Hispanic & African American parents want to be more involved in college programming.

CampusESP surveyed 4500 current college parents about whether they would like to become more involved with their student’s college. 50% of parents said “no”, while 50% said “yes" or “maybe”.

With parent and family involvement in postsecondary education at an all-time high, why would parents want to be even more involved, and does this present an opportunity for colleges and universities?

It’s important to look more closely at the TYPES of parents who want more involvement and engagement. CampusESP’s analysis indicates that 71% of Black/African American parents and 64% of Hispanic/Latino parents want more engagement from their student's colleges:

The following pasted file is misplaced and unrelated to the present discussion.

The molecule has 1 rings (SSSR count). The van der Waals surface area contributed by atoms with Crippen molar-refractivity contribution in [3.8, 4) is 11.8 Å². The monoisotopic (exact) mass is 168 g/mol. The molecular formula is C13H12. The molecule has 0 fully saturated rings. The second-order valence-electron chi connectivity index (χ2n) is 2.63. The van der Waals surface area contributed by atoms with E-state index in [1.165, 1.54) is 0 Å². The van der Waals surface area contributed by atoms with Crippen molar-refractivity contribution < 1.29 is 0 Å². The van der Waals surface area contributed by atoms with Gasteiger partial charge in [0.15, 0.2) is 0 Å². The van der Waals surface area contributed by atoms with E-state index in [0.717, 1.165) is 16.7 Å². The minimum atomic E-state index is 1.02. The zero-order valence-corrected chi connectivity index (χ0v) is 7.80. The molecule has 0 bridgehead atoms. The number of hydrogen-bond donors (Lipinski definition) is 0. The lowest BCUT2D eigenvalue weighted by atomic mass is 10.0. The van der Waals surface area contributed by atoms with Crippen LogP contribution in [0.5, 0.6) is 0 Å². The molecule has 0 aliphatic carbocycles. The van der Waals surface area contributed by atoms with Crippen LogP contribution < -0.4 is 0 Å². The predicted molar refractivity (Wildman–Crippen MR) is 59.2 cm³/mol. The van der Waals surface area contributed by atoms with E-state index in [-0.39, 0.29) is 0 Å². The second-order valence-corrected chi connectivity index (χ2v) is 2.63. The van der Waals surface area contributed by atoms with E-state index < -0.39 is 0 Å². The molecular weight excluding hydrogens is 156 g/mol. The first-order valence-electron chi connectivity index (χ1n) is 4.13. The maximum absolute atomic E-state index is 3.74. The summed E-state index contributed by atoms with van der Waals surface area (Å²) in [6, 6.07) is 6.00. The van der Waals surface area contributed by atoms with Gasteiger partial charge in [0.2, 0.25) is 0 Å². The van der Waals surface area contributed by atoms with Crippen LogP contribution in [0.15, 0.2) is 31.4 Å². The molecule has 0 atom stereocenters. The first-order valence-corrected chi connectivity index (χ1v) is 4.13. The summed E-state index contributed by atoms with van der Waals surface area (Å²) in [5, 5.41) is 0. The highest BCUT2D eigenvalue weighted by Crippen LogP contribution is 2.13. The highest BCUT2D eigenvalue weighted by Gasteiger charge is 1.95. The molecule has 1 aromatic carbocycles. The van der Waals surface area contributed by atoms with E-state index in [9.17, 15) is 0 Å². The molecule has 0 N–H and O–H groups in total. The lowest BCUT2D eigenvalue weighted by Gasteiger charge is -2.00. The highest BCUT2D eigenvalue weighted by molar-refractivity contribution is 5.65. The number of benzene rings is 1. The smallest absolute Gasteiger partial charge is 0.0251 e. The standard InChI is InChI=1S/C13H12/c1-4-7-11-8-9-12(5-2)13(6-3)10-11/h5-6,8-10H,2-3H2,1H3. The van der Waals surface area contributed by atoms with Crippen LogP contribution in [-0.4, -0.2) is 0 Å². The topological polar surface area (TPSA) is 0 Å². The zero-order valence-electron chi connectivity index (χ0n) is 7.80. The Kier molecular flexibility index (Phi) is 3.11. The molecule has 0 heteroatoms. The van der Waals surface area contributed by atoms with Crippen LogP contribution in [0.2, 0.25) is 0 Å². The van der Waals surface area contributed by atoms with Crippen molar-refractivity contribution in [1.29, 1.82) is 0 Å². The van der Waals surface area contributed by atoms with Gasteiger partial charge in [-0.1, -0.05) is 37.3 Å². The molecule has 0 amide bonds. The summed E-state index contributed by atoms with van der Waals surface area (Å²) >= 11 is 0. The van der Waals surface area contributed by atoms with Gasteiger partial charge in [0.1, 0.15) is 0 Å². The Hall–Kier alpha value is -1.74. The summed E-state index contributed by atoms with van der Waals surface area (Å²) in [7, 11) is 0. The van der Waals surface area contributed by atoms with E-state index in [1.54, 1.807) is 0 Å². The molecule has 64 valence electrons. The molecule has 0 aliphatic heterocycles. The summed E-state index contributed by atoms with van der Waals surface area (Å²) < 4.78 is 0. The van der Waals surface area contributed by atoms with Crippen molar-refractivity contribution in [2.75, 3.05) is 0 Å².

Why are these ethnicity comparisons important? Because college graduation rates vary greatly by ethnicity (NCES, 2015):

Previous CampusESP analysis has shown that parents providing academic advice has a positive relationship with academic success.

By building bridges with African American and Hispanic parents (parents who are asking for more involvement anyway), colleges can help those students be more successful.

In order to build and encourage those relationships, colleges need to reach parents when they first arrive.  Parent interest in becoming more involved decreases over time:

How are you encouraging parent participation in first year programming?  What impact is it having for your college and for your different student populations?